In terms of long running themes; the Doctor’s lack of family, again. He can’t rescue the trees; he’s got crap parental instincts and he’s got no home to think of, so he can’t pilot the ship. Children, again. The Doctor puts children in danger. He doesn’t mean too, he doesn’t want to, he wants them to have a fun time. But what he does either puts them in danger or damages them badly.

    Then there’s the story of the Doctor’s life: things get a bit clinchy in the middle, but sort of work out in the end. I think we’re solidly in the clinchy bits right now.

    And finally, my favourite lines:

    The Doctor: This is one of the safest planets I know. There’s never anything dangerous here.

    {the forest shakes}

    The Doctor: There are sentences I should just keep away from.

    janetteB @janetteb

    I too was in the first camp and I think those of the second camp should be  chucked out into the snow. I loved the episode. It wasn’t Dr Who normal but Dr Who wrapped up in Christmas paper, all colourful and glittery with a surprise inside. Matt is always at his best when acting with children, (with perhaps the sole exception of NiS”) as he is able to engage at their level, to reveal in his own childishness. Moffat likewise has a good understanding and willingness to expolit the strong bond of a parent for his/her child. I don’t understand why some viewers just don’t get that or view it as sentimental twaddle after all, while we don’t all have children we all have parents. (well mostly) We have experienced at least half of that relationship.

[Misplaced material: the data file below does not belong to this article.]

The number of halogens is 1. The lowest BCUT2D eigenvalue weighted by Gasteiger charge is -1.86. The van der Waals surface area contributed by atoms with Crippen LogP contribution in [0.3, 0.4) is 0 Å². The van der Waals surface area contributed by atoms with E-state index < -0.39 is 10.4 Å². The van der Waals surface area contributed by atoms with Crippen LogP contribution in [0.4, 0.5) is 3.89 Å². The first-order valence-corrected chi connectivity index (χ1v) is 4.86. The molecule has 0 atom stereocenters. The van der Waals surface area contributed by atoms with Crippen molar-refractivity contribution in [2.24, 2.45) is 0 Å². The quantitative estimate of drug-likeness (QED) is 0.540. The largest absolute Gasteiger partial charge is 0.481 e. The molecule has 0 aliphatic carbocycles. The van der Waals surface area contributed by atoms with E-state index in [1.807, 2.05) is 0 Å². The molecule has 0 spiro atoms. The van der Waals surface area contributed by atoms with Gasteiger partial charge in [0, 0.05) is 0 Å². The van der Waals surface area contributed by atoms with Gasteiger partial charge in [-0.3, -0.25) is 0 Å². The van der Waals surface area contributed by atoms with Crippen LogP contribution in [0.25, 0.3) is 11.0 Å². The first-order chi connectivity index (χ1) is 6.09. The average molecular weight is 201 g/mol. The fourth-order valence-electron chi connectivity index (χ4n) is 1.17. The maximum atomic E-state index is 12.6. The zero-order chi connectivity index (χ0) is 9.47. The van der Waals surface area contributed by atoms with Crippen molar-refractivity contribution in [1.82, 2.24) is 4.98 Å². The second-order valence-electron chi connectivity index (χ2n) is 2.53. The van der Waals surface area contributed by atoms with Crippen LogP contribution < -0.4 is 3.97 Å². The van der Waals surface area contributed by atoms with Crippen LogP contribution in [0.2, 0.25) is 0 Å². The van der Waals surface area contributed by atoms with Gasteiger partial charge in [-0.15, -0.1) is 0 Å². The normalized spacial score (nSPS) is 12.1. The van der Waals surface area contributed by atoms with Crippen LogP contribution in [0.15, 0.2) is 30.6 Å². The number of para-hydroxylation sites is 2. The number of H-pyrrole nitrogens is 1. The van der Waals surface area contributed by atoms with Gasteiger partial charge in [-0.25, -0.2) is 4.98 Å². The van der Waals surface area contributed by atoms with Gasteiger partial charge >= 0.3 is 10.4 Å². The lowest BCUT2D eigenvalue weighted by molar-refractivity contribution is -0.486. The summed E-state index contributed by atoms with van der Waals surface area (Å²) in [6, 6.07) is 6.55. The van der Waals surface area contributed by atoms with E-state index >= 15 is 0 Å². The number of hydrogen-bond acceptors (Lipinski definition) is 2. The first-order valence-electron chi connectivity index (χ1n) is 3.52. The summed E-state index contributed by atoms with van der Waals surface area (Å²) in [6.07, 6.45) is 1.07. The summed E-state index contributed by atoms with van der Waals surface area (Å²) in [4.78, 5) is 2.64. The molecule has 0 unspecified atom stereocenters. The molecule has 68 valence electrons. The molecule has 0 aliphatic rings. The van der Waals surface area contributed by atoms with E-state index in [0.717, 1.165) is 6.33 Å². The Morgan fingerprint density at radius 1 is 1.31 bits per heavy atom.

Madge was a wonderful character with real strength and who better to have on our screens at Christmas than Manny in a spacesuit. Moffat deftly handles the political angle here, and interestingly it is one of the few stories in AG Who where the humans are the cause of the trouble though he doesn’t really explore that. This is meant to be a feel good, after pudding and brandy story. It gives us a happy ending for the end of a happy day. When it comes to writing Christmas stories Moffat is a true discipile of Dickens.



    Anonymous @

    Y’know, when I think about this episode, I remember many things, but I had completely, utterly forgotten what an amazing opening it has.  That was cinematically awesome.

    Then quick-cut to the (relatively speaking) tranquility of Madge falling off her bike.